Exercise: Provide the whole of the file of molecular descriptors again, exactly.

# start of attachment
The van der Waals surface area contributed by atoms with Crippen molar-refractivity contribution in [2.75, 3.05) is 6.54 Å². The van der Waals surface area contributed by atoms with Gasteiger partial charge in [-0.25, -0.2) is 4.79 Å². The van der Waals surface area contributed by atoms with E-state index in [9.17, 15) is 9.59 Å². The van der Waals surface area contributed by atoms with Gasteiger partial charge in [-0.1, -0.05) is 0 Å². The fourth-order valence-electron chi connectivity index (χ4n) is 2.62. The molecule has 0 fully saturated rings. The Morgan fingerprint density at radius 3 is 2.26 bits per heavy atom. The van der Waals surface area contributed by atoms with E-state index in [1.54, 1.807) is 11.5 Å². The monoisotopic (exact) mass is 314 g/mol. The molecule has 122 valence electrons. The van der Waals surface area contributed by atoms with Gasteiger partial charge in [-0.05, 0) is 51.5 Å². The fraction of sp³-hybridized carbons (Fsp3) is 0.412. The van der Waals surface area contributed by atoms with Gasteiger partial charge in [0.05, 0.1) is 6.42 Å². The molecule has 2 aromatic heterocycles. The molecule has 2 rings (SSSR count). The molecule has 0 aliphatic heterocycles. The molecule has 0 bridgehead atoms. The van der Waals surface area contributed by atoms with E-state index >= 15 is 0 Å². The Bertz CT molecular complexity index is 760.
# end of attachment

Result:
The van der Waals surface area contributed by atoms with Crippen molar-refractivity contribution in [2.75, 3.05) is 6.54 Å². The van der Waals surface area contributed by atoms with Gasteiger partial charge in [-0.25, -0.2) is 4.79 Å². The van der Waals surface area contributed by atoms with E-state index in [9.17, 15) is 9.59 Å². The van der Waals surface area contributed by atoms with Gasteiger partial charge in [-0.1, -0.05) is 0 Å². The fourth-order valence-electron chi connectivity index (χ4n) is 2.62. The molecule has 0 fully saturated rings. The Morgan fingerprint density at radius 3 is 2.26 bits per heavy atom. The van der Waals surface area contributed by atoms with E-state index in [1.54, 1.807) is 11.5 Å². The monoisotopic (exact) mass is 314 g/mol. The molecule has 122 valence electrons. The van der Waals surface area contributed by atoms with Gasteiger partial charge in [-0.05, 0) is 51.5 Å². The fraction of sp³-hybridized carbons (Fsp3) is 0.412. The van der Waals surface area contributed by atoms with Gasteiger partial charge in [0.05, 0.1) is 6.42 Å². The molecule has 2 aromatic heterocycles. The molecule has 2 rings (SSSR count). The molecule has 0 aliphatic heterocycles. The molecule has 0 bridgehead atoms. The van der Waals surface area contributed by atoms with E-state index >= 15 is 0 Å². The Bertz CT molecular complexity index is 760.